“They know when you are sleeping. They know when you’re awake. They know if your lights are on or off, so switch ‘em off for heaven’s sake!”
Utilities don’t take time off from monitoring your energy usage during the holidays. You know to switch off your decorative lights and turn down your heater to lower energy costs at home during this time of year. But don’t forget the area where energy reduction efforts can have the greatest impact -- your business.
In the spirit of the holiday season, EDF’s Climate Corps team wanted to share our top 12 energy tips to help your business be an energy efficient one all year long. (We didn’t have time to set this to a tune, but feel free to hum along).
1. Consult Employees. Employees are often aware of energy opportunities in their immediate work areas. Tap into your existing workforce to seek out areas where your company can improve. For example, Cummins provides a 12-week-long energy training course for its employees before sending them out on all-day treasure hunts to search for energy savings in its offices.
2. Mine your organization for expertise. While no one person is likely to be an expert in every area of energy management, you can learn a lot by seeking out knowledge from your facilities managers, engineers and LEED Accredited Professionals. Our Climate Corps fellow at PepsiCo found internal expertise to be his most important resource during his time there.
3. Install PC power management software. According to a survey of large offices by Lawrence Berkeley National Laboratory, more than 50 percent of desktop PCs are left on overnight. Installing PC power management software is an easy way to ensure this equipment isn’t drawing energy when not in use. See what our Climate Corps fellow recommended for PCs at eBay.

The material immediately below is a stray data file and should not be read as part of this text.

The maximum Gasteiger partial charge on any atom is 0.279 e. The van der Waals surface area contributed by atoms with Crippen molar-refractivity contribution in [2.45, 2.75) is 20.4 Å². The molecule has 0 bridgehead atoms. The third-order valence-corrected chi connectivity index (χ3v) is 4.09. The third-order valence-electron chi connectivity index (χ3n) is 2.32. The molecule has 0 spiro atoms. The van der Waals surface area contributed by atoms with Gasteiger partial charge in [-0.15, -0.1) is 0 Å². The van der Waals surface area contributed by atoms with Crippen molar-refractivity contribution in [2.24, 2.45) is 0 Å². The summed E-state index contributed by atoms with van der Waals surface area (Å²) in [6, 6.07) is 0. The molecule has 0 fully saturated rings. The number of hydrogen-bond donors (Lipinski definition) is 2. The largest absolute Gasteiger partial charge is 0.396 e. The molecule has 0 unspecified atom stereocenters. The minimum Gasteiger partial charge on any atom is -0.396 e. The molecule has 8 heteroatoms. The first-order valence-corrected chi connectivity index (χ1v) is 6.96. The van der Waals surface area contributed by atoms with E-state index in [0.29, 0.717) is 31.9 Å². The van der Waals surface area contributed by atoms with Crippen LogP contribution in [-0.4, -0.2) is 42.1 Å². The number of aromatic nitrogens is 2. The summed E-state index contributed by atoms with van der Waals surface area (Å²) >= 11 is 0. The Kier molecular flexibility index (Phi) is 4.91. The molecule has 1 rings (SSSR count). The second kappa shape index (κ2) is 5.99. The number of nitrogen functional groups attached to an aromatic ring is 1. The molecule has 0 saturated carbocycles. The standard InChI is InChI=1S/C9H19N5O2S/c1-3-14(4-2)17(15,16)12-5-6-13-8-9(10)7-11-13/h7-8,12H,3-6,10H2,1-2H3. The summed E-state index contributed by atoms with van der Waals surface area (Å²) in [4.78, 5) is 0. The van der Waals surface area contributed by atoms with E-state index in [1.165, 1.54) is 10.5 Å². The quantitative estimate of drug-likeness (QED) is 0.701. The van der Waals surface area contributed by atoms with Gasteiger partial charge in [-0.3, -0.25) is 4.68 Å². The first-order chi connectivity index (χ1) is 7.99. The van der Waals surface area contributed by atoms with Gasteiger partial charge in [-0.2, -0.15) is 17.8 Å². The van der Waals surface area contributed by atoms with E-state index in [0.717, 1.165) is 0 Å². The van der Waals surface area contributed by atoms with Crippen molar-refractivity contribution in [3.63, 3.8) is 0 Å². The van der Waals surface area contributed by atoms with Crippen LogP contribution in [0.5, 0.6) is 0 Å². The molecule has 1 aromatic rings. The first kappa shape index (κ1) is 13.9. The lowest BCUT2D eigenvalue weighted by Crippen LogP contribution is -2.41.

4. Evaluate the occupancy of lit spaces. Lights are all too often left on in unoccupied areas, costing your company unnecessary energy fees. Our Climate Corps fellow at AT&T found lights in certain spaces to be on roughly half the time, while the spaces were occupied less than ten percent of the time. She recommended occupancy sensors that would lead to an 80 percent savings in electricity use.
5. Set your thermostat back. The Department of Energy (DOE) recently released a study stating “by turning your thermostat back 10 to 15 degrees for eight hours, you can save about 5 percent -- 15 percent a year on your heating bill -- a savings of as much as one percent for each degree if the setback period is eight hours long.” See what our Climate Corps fellow at News Corp. did at a Dow Jones printing plant.
6. Install solar window films. Such films can reject up to 60 percent of solar heat coming through windows in summer and help retain it in the winter, which keeps your HVAC system from working overtime. See what our Climate Corps fellow at Alcatel-Lucent suggested for keeping the heat out.